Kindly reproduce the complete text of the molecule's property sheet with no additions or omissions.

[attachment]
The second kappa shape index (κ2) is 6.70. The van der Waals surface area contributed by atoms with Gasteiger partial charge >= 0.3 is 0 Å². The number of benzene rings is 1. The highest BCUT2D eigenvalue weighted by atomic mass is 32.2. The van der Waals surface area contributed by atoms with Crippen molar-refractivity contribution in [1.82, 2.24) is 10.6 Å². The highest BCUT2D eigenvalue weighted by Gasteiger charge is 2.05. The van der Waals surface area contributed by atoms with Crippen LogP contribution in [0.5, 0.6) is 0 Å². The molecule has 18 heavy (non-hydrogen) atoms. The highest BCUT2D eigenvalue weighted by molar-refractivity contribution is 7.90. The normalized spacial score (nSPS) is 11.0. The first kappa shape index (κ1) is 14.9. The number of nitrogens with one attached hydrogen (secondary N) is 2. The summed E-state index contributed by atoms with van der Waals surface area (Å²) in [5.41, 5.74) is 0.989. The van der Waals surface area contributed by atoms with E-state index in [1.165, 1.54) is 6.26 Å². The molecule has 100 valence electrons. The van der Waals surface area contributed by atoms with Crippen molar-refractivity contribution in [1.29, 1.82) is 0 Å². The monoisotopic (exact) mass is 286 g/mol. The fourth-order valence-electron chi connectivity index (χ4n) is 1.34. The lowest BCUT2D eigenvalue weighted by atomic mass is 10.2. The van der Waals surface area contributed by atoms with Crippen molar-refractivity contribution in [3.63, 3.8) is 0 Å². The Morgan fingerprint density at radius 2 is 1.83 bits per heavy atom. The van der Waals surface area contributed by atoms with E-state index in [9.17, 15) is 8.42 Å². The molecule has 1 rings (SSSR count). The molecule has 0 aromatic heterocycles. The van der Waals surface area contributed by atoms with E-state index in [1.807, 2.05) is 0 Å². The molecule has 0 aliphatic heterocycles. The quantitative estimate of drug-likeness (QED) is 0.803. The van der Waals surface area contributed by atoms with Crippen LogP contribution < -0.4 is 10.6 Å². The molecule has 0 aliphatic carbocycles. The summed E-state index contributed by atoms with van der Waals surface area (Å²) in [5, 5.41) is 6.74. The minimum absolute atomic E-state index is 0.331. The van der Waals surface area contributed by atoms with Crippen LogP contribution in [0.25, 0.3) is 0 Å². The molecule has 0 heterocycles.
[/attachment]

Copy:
The second kappa shape index (κ2) is 6.70. The van der Waals surface area contributed by atoms with Gasteiger partial charge >= 0.3 is 0 Å². The number of benzene rings is 1. The highest BCUT2D eigenvalue weighted by atomic mass is 32.2. The van der Waals surface area contributed by atoms with Crippen molar-refractivity contribution in [1.82, 2.24) is 10.6 Å². The highest BCUT2D eigenvalue weighted by Gasteiger charge is 2.05. The van der Waals surface area contributed by atoms with Crippen LogP contribution in [0.5, 0.6) is 0 Å². The molecule has 18 heavy (non-hydrogen) atoms. The highest BCUT2D eigenvalue weighted by molar-refractivity contribution is 7.90. The normalized spacial score (nSPS) is 11.0. The first kappa shape index (κ1) is 14.9. The number of nitrogens with one attached hydrogen (secondary N) is 2. The summed E-state index contributed by atoms with van der Waals surface area (Å²) in [5.41, 5.74) is 0.989. The van der Waals surface area contributed by atoms with E-state index in [1.165, 1.54) is 6.26 Å². The molecule has 100 valence electrons. The van der Waals surface area contributed by atoms with Crippen molar-refractivity contribution in [1.29, 1.82) is 0 Å². The monoisotopic (exact) mass is 286 g/mol. The fourth-order valence-electron chi connectivity index (χ4n) is 1.34. The lowest BCUT2D eigenvalue weighted by atomic mass is 10.2. The van der Waals surface area contributed by atoms with Crippen molar-refractivity contribution in [3.63, 3.8) is 0 Å². The Morgan fingerprint density at radius 2 is 1.83 bits per heavy atom. The van der Waals surface area contributed by atoms with E-state index in [9.17, 15) is 8.42 Å². The molecule has 1 rings (SSSR count). The molecule has 0 aromatic heterocycles. The van der Waals surface area contributed by atoms with E-state index in [1.807, 2.05) is 0 Å². The molecule has 0 aliphatic heterocycles. The quantitative estimate of drug-likeness (QED) is 0.803. The van der Waals surface area contributed by atoms with Crippen LogP contribution < -0.4 is 10.6 Å². The molecule has 0 aliphatic carbocycles. The summed E-state index contributed by atoms with van der Waals surface area (Å²) in [5, 5.41) is 6.74. The minimum absolute atomic E-state index is 0.331. The van der Waals surface area contributed by atoms with Crippen LogP contribution in [0.25, 0.3) is 0 Å². The molecule has 0 heterocycles.